Per an interim final rule published on November 17, 2022, the Small Business Administration (SBA) is adjusting the three economic disadvantage thresholds applicable to the 8(a) and Economically Disadvantaged Women-Owned Small Business (EDWOSB) programs for inflation. SBA’s interim final rule will also increase its receipts-based small business size standards. These changes will be effective on December 19, 2022. SBA’s changes should be welcomed by small businesses and participants in the 8(a) and EDWOSB programs and those looking to apply.

Economic Disadvantage Thresholds for 8(a) and EDWOSB Programs
SBA revised its regulations in 2020 to make its economic disadvantage thresholds the same for 8(a) initial and continuing eligibility, as well as for the EDWOSB program. Other than the change for 8(a) companies for initial eligibility, the thresholds themselves were not revised. Now, SBA has increased the thresholds for both programs.

Specifically, SBA has increased the adjusted net worth threshold from $750,000 to $850,000; the adjusted gross income threshold from $350,000, averaged over a three-year period, to $400,000, averaged over a three-year period; and the total assets threshold from $6 million to $6.5 million. This will likely make more companies eligible for participation or continued participation in the 8(a) and EDWOSB programs.

As relevant background, for firms owned by individuals, the 8(a) and EDWOSB programs have limits on the net worth, income, and total assets of the qualifying owner(s) for them to qualify as economically disadvantaged. In calculating adjusted net worth, SBA excludes equity in the primary residence of the applicant or participant and the value of funds invested in official retirement accounts. In calculating adjusted gross income, SBA excludes income that was reinvested in the firm or used to pay taxes arising in the normal course of firm operations. While adjusted gross income in excess of the limit creates a “rebuttable presumption” that an individual is not disadvantaged, there are certain exceptions, such as when the income was unusual and unlikely to reoccur. In calculating an individual’s total assets, SBA considers the fair market value of all assets, whether encumbered or not, including ownership in the business and primary residence. The only assets excluded for total assets purposes are funds invested in qualified retirement accounts.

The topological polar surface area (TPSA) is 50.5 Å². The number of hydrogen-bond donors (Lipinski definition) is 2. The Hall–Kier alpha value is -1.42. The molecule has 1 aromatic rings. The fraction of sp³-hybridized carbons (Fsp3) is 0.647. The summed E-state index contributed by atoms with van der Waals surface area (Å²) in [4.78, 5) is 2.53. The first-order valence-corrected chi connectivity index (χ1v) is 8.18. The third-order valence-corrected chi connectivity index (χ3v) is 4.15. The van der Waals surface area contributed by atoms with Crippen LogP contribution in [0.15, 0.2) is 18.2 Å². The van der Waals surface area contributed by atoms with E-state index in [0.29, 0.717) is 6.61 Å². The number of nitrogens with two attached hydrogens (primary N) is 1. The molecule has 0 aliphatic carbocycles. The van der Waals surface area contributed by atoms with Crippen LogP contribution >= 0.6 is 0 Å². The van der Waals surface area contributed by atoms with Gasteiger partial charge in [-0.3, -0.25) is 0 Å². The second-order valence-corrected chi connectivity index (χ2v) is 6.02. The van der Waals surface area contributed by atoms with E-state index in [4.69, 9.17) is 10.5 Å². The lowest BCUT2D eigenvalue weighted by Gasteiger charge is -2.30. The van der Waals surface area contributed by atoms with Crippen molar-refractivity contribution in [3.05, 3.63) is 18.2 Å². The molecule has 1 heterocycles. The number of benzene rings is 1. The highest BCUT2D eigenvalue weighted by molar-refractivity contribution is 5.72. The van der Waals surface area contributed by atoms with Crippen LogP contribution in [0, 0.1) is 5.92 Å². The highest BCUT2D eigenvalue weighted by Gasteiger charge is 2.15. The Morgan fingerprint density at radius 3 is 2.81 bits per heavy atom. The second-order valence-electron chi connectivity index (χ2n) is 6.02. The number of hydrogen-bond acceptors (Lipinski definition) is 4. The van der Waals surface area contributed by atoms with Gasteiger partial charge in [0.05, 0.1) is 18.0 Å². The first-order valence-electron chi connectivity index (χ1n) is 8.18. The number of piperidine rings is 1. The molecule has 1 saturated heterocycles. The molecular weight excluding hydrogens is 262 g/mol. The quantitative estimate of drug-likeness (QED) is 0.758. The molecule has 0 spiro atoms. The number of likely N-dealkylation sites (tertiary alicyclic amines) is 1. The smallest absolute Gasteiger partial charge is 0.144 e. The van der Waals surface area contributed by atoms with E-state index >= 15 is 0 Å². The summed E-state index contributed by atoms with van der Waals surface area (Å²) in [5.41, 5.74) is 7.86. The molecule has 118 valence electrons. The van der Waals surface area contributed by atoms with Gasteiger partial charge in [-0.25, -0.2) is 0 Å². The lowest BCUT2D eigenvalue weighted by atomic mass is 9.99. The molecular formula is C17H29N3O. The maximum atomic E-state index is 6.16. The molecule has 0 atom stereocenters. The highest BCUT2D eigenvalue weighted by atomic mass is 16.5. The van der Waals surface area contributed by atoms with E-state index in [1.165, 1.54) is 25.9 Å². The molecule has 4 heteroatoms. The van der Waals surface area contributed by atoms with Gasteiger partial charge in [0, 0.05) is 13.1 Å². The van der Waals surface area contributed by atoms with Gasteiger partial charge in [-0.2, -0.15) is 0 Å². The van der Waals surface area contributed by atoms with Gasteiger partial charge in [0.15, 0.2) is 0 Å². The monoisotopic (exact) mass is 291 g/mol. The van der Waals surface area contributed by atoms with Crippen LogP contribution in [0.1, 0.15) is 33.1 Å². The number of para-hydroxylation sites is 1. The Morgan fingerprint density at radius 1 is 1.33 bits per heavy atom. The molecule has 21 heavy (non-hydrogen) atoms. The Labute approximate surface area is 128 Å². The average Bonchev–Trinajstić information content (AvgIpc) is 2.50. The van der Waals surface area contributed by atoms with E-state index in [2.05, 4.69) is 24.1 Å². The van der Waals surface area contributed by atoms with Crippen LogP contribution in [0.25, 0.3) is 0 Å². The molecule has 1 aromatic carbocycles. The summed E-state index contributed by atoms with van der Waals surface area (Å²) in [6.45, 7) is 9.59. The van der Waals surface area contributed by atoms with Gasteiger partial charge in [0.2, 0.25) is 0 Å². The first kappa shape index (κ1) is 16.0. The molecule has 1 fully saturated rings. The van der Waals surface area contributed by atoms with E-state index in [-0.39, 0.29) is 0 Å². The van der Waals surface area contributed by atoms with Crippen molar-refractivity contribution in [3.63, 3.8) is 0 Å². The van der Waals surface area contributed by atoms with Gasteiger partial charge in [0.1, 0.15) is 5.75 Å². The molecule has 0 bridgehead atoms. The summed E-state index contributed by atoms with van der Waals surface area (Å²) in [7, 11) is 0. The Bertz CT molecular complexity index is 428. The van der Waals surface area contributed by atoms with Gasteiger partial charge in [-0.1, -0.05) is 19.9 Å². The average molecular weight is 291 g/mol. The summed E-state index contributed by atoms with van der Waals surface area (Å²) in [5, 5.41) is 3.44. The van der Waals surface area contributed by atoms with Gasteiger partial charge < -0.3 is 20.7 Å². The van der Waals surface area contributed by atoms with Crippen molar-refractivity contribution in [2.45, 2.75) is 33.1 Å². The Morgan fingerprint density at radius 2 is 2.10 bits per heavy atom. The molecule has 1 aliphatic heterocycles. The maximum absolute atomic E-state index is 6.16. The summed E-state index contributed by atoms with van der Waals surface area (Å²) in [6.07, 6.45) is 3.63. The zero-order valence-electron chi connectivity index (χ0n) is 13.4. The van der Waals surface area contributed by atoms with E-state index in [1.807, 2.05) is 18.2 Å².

Adjustment of Monetary-Based Size Standards
SBA is also adding an additional 13.65% inflation increase to its monetary (i.e. receipts-based) small business size standards. This adjustment accounts for inflation that has occurred since 2019. To implement this, all receipts-based size standards were multiplied by 1.1365 and rounded to the nearest $500,000 (except for the agricultural industries, which were rounded to the nearest $250,000).

For a couple examples, North American Industry Classification System (NAICS) code 236220 currently has a size standard of $39.5 million, but when the adjustment goes into effect, the new size standard will be $45 million. NAICS code 541611 currently has a size standard of $21.5 million, but with SBA’s adjustment, the new size standard will be $24.5 million. SBA’s adjustment to the receipts-based size standards will likely allow more companies to stay small longer or may even return some to small business status.

While these changes have been published as an interim final rule, SBA is requesting comments by January 17, 2023. If you have questions about summitting comments or how SBA’s rule may impact your business, please contact Meghan Leemon, the author of this client alert, or another member of PilieroMazza’s Government Contracts Group.

Special thanks to James Rhodes for his assistance with this client alert.